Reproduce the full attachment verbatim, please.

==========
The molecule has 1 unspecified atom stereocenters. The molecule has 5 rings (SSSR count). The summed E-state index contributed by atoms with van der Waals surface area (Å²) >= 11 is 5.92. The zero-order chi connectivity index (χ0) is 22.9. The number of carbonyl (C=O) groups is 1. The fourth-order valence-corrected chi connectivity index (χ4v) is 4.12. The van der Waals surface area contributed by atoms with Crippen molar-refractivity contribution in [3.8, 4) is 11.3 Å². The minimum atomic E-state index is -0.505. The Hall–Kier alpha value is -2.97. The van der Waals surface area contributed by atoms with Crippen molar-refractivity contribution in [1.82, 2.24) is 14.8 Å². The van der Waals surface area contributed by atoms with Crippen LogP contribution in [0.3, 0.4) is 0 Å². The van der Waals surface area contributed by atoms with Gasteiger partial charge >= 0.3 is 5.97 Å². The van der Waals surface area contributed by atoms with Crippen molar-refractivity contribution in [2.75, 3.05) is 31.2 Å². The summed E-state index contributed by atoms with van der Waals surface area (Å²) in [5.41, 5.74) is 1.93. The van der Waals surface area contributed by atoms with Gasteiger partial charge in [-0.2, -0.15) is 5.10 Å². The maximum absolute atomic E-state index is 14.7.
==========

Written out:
The molecule has 1 unspecified atom stereocenters. The molecule has 5 rings (SSSR count). The summed E-state index contributed by atoms with van der Waals surface area (Å²) >= 11 is 5.92. The zero-order chi connectivity index (χ0) is 22.9. The number of carbonyl (C=O) groups is 1. The fourth-order valence-corrected chi connectivity index (χ4v) is 4.12. The van der Waals surface area contributed by atoms with Crippen molar-refractivity contribution in [3.8, 4) is 11.3 Å². The minimum atomic E-state index is -0.505. The Hall–Kier alpha value is -2.97. The van der Waals surface area contributed by atoms with Crippen molar-refractivity contribution in [1.82, 2.24) is 14.8 Å². The van der Waals surface area contributed by atoms with Crippen LogP contribution in [0.3, 0.4) is 0 Å². The van der Waals surface area contributed by atoms with Gasteiger partial charge >= 0.3 is 5.97 Å². The van der Waals surface area contributed by atoms with Crippen molar-refractivity contribution in [2.75, 3.05) is 31.2 Å². The summed E-state index contributed by atoms with van der Waals surface area (Å²) in [5.41, 5.74) is 1.93. The van der Waals surface area contributed by atoms with Gasteiger partial charge in [-0.2, -0.15) is 5.10 Å². The maximum absolute atomic E-state index is 14.7.